Joined: Dec 27, 2006
Posts: > 500
From: Johannesburg, South Africa
This seems some clarification of why we aren't seeing more chips from other manufacturers being used across Android.
Chip maker Qualcomm has been having a rough couple of months, not only getting sued by Apple â€” one of its largest customers â€” for unfair licensing costs, but also being accused of anti-competitive tactics by the Federal Trade Commission. In the case of the latter, now some of Qualcommâ€™s biggest rivals have chimed in, offering statements to the FTC in support of their monopoly accusations.
Back in January the FTC filed a complaint in federal court that states Qualcomm uses standards-essential patents to force phone makers and others in the mobile processor industry to pay higher royalties and license payments, which is a violation of the FTCâ€™s rules on FRAND terms, or â€śfair, reasonable, and non-discriminatory.â€ť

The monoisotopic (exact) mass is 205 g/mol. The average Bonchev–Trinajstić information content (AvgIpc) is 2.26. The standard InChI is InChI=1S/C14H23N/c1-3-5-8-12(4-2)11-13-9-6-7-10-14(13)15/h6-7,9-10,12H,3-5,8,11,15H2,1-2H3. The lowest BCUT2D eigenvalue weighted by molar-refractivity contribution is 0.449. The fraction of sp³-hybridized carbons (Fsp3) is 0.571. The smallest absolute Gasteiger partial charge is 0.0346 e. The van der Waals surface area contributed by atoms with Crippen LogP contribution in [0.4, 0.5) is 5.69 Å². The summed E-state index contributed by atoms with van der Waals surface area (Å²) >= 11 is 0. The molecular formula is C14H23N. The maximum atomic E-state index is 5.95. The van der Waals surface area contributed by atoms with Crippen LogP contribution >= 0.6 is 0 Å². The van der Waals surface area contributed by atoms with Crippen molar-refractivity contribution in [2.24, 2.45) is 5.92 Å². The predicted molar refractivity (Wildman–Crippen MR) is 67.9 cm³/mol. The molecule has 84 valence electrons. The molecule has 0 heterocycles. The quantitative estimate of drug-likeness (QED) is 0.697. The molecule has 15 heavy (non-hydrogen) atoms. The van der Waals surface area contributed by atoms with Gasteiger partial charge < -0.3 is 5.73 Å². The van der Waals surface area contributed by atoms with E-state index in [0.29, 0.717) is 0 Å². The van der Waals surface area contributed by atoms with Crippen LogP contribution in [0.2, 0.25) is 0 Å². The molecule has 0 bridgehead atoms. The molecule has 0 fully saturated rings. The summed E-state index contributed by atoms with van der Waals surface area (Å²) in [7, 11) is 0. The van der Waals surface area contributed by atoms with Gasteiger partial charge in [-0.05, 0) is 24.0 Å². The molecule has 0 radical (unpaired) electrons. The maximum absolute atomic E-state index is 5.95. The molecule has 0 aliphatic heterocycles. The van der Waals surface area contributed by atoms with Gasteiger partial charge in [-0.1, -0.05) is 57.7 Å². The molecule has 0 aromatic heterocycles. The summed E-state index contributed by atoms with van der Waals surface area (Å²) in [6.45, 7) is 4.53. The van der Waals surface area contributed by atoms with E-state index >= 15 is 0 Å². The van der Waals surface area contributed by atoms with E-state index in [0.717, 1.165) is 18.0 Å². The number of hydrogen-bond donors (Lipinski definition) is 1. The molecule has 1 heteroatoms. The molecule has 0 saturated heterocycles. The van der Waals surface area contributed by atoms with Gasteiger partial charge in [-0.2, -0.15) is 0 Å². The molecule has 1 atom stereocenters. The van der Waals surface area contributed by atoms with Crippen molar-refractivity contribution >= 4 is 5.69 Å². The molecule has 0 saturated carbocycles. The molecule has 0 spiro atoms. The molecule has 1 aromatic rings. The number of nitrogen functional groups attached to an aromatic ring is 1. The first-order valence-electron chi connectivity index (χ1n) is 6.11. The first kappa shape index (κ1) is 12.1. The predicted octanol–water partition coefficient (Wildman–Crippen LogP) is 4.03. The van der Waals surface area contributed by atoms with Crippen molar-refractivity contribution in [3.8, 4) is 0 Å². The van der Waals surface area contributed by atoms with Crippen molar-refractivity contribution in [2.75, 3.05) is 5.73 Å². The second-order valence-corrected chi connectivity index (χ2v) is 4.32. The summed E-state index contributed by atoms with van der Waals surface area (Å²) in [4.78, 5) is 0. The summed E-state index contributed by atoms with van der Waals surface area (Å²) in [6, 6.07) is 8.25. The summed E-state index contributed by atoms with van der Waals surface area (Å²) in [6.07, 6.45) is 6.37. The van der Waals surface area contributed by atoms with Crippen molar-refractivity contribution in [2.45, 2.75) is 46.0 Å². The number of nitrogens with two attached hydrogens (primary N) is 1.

This week both Samsung and Intel have filed amicus briefs with the court supporting the FTCâ€™s lawsuit and opposing Qualcommâ€™s request to dismiss the case. Each company notes that Qualcomm uses its patents in order to remain the dominant player in the mobile chip industry.
â€śQualcomm has maintained an interlocking web of abusive patent and commercial practices that subverts competition on the merits,â€ť wrote Intel. Samsung noted that because Qualcomm refuses to offer the necessary license, its Exynos chips arenâ€™t available to other companies.
The FTC trial is scheduled to begin on June 15th, so weâ€™ll soon find out if Qualcomm will need to start playing fairly.